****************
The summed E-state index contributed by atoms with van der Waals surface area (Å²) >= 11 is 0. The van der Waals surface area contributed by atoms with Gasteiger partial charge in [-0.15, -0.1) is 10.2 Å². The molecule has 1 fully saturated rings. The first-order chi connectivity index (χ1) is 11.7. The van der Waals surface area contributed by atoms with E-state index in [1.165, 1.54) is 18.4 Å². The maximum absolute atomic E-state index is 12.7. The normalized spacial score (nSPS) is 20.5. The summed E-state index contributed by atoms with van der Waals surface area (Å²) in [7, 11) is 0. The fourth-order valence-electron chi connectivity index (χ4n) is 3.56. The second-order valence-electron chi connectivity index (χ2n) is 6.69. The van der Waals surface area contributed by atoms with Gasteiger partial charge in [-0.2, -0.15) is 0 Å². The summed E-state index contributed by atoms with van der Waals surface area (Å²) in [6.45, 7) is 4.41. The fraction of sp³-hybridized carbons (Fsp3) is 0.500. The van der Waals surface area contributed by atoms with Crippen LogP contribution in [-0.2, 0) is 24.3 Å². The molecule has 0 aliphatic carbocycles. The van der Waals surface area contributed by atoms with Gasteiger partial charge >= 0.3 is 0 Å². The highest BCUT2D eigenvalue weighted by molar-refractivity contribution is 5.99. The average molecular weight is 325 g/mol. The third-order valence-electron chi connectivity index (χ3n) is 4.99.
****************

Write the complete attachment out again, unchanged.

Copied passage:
The summed E-state index contributed by atoms with van der Waals surface area (Å²) >= 11 is 0. The van der Waals surface area contributed by atoms with Gasteiger partial charge in [-0.15, -0.1) is 10.2 Å². The molecule has 1 fully saturated rings. The first-order chi connectivity index (χ1) is 11.7. The van der Waals surface area contributed by atoms with E-state index in [1.165, 1.54) is 18.4 Å². The maximum absolute atomic E-state index is 12.7. The normalized spacial score (nSPS) is 20.5. The summed E-state index contributed by atoms with van der Waals surface area (Å²) in [7, 11) is 0. The fourth-order valence-electron chi connectivity index (χ4n) is 3.56. The second-order valence-electron chi connectivity index (χ2n) is 6.69. The van der Waals surface area contributed by atoms with Gasteiger partial charge in [-0.2, -0.15) is 0 Å². The summed E-state index contributed by atoms with van der Waals surface area (Å²) in [6.45, 7) is 4.41. The fraction of sp³-hybridized carbons (Fsp3) is 0.500. The van der Waals surface area contributed by atoms with Crippen LogP contribution in [-0.2, 0) is 24.3 Å². The molecule has 0 aliphatic carbocycles. The van der Waals surface area contributed by atoms with Gasteiger partial charge >= 0.3 is 0 Å². The highest BCUT2D eigenvalue weighted by molar-refractivity contribution is 5.99. The average molecular weight is 325 g/mol. The third-order valence-electron chi connectivity index (χ3n) is 4.99.